The Local Group of galaxies contains two large spirals, our Milky Way and the somewhat more massive Andromeda Nebula. There many smaller galaxies, most tightly clustered around the two spirals. But some half dozen irregular galaxies, similar to the Magellanic clouds, are on the outskirts of the group. These irregulars have small velocities relative to the Local Group. Since they are not near either of the large galaxies they are not likely to have been spawned by tidal tails or other nonlinear process. Since they are at ambient densities close to the cosmic mean their first substantial star populations would have formed under conditions not very different from the voids at the same epoch. In short, these objects seem to prove by their existence that observable galaxies can form under conditions similar to the voids in CDM simulations. Why are such galaxies so rare in the voids?

4.2. The Epoch of Galaxy Formation

Numerical simulations of the CDM model indicate galaxies were assembled relatively recently, at redshift z ~ 1 (eg. Cen & Ostriker 2000). For definiteness in explaining what bothers me about this I adopt the density parameter in equation (7) and Hubble parameter Ho = 70 km s-1 Mpc-1.

The mass in the central luminous parts of a spiral galaxy is dominated by stars. The outer parts are thought to be dominated by nonbaryonic dark matter. The circular velocity vc of a particle gravitationally bound in a circular orbit in the galaxy varies only slowly with the radius of the orbit, and there is not a pronounced change in vc at the transition between the luminous inner part and the dark outer part. The value of the mean mass density rho( < r) averaged within a sphere of radius r centered on the galaxy relative to the cosmic mean mass density, rhobar, is

Equation 8   (8)

At this radius the mass of the typical spiral is thought to be dominated by nonbaryonic dark matter. Why is the dark mass density so large? Options are that

  1. at formation the dark mass collapsed by a large factor,

  2. massive halos formed by the merging of smaller dense clumps, that formed at high redshift, when the mean mass density was large, or

  3. massive halos themselves were assembled at high redshift.

To avoid confusion let us pause to consider the distinction between interpretations of large density contrasts in the luminous baryonic central regions and in the dark halo of a galaxy. If the baryons and dark matter were well mixed at high redshift, the baryon-dominated central parts of the galaxies would have to have been the result of settling of the baryons relative to the dark matter. Gneddin, Norman, and Ostriker (2000) present a numerical simulation that demonstrates dissipative settling of the baryons to satisfactory stellar bulges. The result is attractive - and hardly surprising since gaseous baryons tend to dissipatively settle - but does not address the issue at hand: how did the dark matter halos that are thought to be made of dissipationless matter get to be so dense?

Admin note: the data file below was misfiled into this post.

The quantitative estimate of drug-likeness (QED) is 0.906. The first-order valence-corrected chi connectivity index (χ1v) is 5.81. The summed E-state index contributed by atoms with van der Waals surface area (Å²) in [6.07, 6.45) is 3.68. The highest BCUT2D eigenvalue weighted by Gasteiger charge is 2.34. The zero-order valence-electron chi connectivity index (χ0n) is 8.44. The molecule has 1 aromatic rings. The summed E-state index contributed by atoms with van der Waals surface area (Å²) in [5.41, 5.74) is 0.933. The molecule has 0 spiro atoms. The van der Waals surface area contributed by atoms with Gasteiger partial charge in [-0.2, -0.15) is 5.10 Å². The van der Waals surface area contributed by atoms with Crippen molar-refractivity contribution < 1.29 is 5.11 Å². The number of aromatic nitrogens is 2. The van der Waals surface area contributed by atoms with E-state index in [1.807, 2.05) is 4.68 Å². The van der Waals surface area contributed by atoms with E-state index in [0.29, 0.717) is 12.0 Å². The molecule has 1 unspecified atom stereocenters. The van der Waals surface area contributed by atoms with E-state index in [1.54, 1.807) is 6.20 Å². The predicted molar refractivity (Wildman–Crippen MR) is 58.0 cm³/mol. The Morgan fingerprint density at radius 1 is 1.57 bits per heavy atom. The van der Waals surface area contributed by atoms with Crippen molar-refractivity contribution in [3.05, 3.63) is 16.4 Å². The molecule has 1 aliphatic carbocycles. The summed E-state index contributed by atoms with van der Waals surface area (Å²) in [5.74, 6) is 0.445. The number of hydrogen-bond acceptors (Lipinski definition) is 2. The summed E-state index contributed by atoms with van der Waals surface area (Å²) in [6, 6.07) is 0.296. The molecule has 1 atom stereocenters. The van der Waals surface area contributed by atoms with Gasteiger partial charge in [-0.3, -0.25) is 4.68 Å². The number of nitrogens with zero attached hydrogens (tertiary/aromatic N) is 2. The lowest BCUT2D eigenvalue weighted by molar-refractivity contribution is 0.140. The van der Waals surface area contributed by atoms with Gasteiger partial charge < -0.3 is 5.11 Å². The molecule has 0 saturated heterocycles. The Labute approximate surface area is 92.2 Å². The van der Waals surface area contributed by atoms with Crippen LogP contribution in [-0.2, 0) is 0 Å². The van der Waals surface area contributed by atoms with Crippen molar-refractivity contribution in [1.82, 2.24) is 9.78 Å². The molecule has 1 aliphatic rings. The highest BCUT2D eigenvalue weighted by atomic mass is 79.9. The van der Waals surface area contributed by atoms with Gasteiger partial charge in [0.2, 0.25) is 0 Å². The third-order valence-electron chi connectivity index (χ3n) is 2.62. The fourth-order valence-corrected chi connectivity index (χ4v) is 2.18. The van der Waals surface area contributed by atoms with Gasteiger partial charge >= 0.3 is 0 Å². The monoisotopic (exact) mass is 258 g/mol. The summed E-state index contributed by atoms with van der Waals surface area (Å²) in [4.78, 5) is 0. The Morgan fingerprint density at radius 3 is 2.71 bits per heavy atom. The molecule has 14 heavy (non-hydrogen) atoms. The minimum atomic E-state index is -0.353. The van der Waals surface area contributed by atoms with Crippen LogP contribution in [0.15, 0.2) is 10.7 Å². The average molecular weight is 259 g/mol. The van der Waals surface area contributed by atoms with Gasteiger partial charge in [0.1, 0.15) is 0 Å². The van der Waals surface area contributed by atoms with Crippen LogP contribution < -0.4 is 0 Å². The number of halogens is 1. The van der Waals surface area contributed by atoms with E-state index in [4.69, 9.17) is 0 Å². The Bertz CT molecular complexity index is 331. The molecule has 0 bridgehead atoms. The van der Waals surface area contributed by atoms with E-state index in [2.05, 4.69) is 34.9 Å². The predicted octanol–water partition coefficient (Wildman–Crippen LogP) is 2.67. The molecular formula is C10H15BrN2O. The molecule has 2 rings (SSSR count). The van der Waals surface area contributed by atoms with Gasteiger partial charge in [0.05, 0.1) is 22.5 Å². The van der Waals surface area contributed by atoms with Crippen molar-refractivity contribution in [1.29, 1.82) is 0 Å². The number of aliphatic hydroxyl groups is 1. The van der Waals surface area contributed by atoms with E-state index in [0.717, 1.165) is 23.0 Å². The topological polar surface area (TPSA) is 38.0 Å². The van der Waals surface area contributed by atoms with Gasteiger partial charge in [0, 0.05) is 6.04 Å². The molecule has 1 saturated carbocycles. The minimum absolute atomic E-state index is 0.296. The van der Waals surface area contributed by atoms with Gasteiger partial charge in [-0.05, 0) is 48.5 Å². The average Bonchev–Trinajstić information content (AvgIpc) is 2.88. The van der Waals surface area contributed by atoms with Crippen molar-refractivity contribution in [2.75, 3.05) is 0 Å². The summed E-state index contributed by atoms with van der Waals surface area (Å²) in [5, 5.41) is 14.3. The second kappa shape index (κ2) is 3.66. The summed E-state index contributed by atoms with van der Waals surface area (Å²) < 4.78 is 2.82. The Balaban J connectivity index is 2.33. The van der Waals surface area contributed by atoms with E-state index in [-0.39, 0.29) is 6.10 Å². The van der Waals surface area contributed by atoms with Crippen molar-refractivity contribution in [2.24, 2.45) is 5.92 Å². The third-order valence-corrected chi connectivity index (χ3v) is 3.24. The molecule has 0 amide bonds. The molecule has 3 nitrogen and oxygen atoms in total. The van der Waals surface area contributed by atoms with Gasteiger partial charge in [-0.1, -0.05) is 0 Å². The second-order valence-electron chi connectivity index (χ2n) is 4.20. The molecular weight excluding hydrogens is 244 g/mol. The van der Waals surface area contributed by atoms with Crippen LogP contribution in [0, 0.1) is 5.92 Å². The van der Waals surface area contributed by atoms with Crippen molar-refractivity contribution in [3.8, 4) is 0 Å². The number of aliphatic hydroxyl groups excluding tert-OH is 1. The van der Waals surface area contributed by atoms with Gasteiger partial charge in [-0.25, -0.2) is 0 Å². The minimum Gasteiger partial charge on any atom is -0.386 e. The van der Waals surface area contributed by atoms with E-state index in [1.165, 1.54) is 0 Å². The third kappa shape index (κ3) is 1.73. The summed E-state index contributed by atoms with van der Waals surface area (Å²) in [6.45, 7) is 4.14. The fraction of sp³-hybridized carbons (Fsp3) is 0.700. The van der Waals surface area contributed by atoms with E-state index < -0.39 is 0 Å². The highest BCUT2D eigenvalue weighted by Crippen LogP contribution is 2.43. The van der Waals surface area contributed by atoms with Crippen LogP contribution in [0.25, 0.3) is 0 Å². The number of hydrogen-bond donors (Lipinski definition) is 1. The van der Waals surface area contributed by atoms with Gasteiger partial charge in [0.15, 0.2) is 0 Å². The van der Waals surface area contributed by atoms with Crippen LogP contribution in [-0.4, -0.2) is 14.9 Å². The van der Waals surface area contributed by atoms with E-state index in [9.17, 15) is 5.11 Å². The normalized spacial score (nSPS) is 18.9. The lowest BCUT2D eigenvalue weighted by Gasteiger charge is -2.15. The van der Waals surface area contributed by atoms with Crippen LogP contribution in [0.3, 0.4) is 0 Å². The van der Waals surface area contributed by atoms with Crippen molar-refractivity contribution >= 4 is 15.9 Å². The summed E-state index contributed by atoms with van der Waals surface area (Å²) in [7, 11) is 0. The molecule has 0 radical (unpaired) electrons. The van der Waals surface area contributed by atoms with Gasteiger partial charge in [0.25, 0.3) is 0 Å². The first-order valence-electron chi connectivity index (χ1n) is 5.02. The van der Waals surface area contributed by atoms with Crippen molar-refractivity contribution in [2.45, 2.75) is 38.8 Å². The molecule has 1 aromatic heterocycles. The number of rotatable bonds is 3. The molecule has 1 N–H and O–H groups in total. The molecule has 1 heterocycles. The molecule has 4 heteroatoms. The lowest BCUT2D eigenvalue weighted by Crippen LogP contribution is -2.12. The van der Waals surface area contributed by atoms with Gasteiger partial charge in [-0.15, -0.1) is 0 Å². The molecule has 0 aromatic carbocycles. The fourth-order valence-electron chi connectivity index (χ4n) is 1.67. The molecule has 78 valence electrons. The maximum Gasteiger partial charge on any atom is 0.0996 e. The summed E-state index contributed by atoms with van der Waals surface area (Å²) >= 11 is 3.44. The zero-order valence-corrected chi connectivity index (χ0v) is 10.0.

We have one guide from the great clusters of galaxies. The cluster mass is thought to be dominated by nonbaryonic matter. A typical line-of-sight velocity dispersion is sigma = 750 km s-1. The mean mass density averaged within the Abell radius, rA = 2 Mpc, relative to the cosmic mean, is

Equation 9   (8)

Clusters tend to be clumpy at the Abell radius, apparently still relaxing to statistical equilibrium after the last major mergers, but they are thought to be close to dynamic equilibrium, gravity balanced by streaming motions of the galaxies and mass. This argues against the first of the above ideas: here are dark matter concentrations that have relaxed to dynamical support at density contrast well below the dark halo of a galaxy (eq. [8]).

The second idea to consider is that a dense dark matter halo is assembled at low redshift by the merging of a collection of dense lower mass halos that formed earlier. This is what happens in numerical simulations of the CDM model. Sometimes cited as an example in Nature is the projected merging of the two Local Group spirals, the Milky Way and the Andromeda Nebula. They are 750 kpc apart, and moving together at 100 km s-1. If they moved to a direct hit they would merge in another Hubble time. But that would require either wonderfully close to radial motion or dynamical drag sufficient to eliminate the relative orbital angular momentum. Orbit computations indicate masses that would be contained in propto r-2 dark halos truncated at r ~ 200 kpc, which seems small for dissipation of the orbital angular momentum. The computations suggest the transverse relative velocity is comparable to the radial component (Peebles, Shaya & Tully 2000). That would say the next perigalacticon will be at a separation ~ 300 kpc, not favorable for merging. Thus I suspect the Local Group spirals will remain distinct elements of the galaxy clustering hierarchy well beyond one present Hubble time. If the Local Group is gravitationally bound and remains isolated the two spirals must eventually merge, but not on the time scale of the late galaxy formation picture.

My doubts are reenforced by the failure to observe precursors of galaxies. Galaxy spheroids - elliptical galaxies and the bulges in spirals that look like ellipticals - are dominated by old stars. Thus it is thought that if present-day spheroids were assembled at z ~ 1 it would have been by the merging of star clusters. These star clusters might have been observable at redshift z > 1, as a strongly clustered population, but they are not.

That leaves the third idea, early galaxy assembly. I am not aware of any conflict with what is observed at z < 1. The observations of what happened at higher redshift are rich, growing, and under debate.